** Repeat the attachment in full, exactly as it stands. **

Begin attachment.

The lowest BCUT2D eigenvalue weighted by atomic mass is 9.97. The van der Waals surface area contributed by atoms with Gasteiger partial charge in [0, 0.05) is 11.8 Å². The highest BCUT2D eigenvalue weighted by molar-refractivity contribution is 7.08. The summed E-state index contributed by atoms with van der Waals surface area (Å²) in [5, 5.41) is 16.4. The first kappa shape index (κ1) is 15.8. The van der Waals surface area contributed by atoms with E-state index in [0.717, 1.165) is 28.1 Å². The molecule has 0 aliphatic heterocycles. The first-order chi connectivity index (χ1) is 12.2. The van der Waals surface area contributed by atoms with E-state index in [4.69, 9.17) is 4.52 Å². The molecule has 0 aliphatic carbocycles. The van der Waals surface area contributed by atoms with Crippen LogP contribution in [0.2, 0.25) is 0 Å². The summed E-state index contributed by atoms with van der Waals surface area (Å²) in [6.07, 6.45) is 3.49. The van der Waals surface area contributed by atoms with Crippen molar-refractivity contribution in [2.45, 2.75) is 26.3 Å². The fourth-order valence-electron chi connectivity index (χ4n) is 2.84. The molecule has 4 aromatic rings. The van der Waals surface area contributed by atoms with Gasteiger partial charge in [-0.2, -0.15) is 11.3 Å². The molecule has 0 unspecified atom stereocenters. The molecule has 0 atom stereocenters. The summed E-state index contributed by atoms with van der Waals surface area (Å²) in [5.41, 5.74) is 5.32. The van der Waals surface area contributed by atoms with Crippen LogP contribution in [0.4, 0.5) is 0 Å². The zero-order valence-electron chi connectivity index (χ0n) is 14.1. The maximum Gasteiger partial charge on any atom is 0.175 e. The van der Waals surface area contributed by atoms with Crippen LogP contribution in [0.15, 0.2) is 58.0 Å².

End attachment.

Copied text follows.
The lowest BCUT2D eigenvalue weighted by atomic mass is 9.97. The van der Waals surface area contributed by atoms with Gasteiger partial charge in [0, 0.05) is 11.8 Å². The highest BCUT2D eigenvalue weighted by molar-refractivity contribution is 7.08. The summed E-state index contributed by atoms with van der Waals surface area (Å²) in [5, 5.41) is 16.4. The first kappa shape index (κ1) is 15.8. The van der Waals surface area contributed by atoms with E-state index in [0.717, 1.165) is 28.1 Å². The molecule has 0 aliphatic heterocycles. The first-order chi connectivity index (χ1) is 12.2. The van der Waals surface area contributed by atoms with E-state index in [4.69, 9.17) is 4.52 Å². The molecule has 0 aliphatic carbocycles. The van der Waals surface area contributed by atoms with Crippen LogP contribution in [0.2, 0.25) is 0 Å². The summed E-state index contributed by atoms with van der Waals surface area (Å²) in [6.07, 6.45) is 3.49. The van der Waals surface area contributed by atoms with Crippen molar-refractivity contribution in [2.45, 2.75) is 26.3 Å². The fourth-order valence-electron chi connectivity index (χ4n) is 2.84. The molecule has 4 aromatic rings. The van der Waals surface area contributed by atoms with Gasteiger partial charge in [-0.2, -0.15) is 11.3 Å². The molecule has 0 unspecified atom stereocenters. The molecule has 0 atom stereocenters. The summed E-state index contributed by atoms with van der Waals surface area (Å²) in [5.41, 5.74) is 5.32. The van der Waals surface area contributed by atoms with Crippen LogP contribution in [0.4, 0.5) is 0 Å². The zero-order valence-electron chi connectivity index (χ0n) is 14.1. The maximum Gasteiger partial charge on any atom is 0.175 e. The van der Waals surface area contributed by atoms with Crippen LogP contribution in [0.15, 0.2) is 58.0 Å².